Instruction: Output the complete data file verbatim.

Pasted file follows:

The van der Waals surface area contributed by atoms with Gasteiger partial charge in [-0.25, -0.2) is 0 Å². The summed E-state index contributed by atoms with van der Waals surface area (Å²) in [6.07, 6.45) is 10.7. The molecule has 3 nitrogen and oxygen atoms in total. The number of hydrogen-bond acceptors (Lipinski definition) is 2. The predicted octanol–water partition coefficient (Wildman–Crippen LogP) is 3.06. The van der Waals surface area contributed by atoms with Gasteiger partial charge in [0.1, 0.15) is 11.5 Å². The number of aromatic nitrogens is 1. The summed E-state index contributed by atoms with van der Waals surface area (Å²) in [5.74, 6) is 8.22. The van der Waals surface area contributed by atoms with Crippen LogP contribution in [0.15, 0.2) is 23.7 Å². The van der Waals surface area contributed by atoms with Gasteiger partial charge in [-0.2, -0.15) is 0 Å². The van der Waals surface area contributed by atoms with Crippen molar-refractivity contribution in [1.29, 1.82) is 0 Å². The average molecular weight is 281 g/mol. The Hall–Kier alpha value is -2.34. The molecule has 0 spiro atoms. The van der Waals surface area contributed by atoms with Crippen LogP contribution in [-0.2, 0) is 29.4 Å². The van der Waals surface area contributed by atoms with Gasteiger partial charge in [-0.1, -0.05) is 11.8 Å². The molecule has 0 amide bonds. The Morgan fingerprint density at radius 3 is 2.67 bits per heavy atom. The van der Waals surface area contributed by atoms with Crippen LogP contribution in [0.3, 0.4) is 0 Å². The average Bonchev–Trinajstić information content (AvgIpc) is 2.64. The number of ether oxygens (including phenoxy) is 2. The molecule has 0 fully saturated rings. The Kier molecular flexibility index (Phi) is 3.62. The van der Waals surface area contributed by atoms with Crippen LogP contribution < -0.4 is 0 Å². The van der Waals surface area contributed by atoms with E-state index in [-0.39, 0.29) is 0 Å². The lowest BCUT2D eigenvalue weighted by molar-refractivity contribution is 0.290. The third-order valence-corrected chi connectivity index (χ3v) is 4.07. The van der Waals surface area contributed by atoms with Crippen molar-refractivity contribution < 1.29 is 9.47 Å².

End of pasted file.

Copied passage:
The van der Waals surface area contributed by atoms with Gasteiger partial charge in [-0.25, -0.2) is 0 Å². The summed E-state index contributed by atoms with van der Waals surface area (Å²) in [6.07, 6.45) is 10.7. The molecule has 3 nitrogen and oxygen atoms in total. The number of hydrogen-bond acceptors (Lipinski definition) is 2. The predicted octanol–water partition coefficient (Wildman–Crippen LogP) is 3.06. The van der Waals surface area contributed by atoms with Gasteiger partial charge in [0.1, 0.15) is 11.5 Å². The number of aromatic nitrogens is 1. The summed E-state index contributed by atoms with van der Waals surface area (Å²) in [5.74, 6) is 8.22. The van der Waals surface area contributed by atoms with Crippen LogP contribution in [0.15, 0.2) is 23.7 Å². The van der Waals surface area contributed by atoms with Gasteiger partial charge in [-0.2, -0.15) is 0 Å². The van der Waals surface area contributed by atoms with Crippen molar-refractivity contribution in [1.29, 1.82) is 0 Å². The average molecular weight is 281 g/mol. The Hall–Kier alpha value is -2.34. The molecule has 0 spiro atoms. The van der Waals surface area contributed by atoms with Crippen LogP contribution in [-0.2, 0) is 29.4 Å². The van der Waals surface area contributed by atoms with Gasteiger partial charge in [-0.1, -0.05) is 11.8 Å². The molecule has 0 amide bonds. The Morgan fingerprint density at radius 3 is 2.67 bits per heavy atom. The van der Waals surface area contributed by atoms with Crippen LogP contribution in [0.3, 0.4) is 0 Å². The average Bonchev–Trinajstić information content (AvgIpc) is 2.64. The number of ether oxygens (including phenoxy) is 2. The molecule has 0 fully saturated rings. The Kier molecular flexibility index (Phi) is 3.62. The van der Waals surface area contributed by atoms with Crippen LogP contribution < -0.4 is 0 Å². The van der Waals surface area contributed by atoms with E-state index in [-0.39, 0.29) is 0 Å². The lowest BCUT2D eigenvalue weighted by molar-refractivity contribution is 0.290. The third-order valence-corrected chi connectivity index (χ3v) is 4.07. The van der Waals surface area contributed by atoms with Crippen molar-refractivity contribution < 1.29 is 9.47 Å².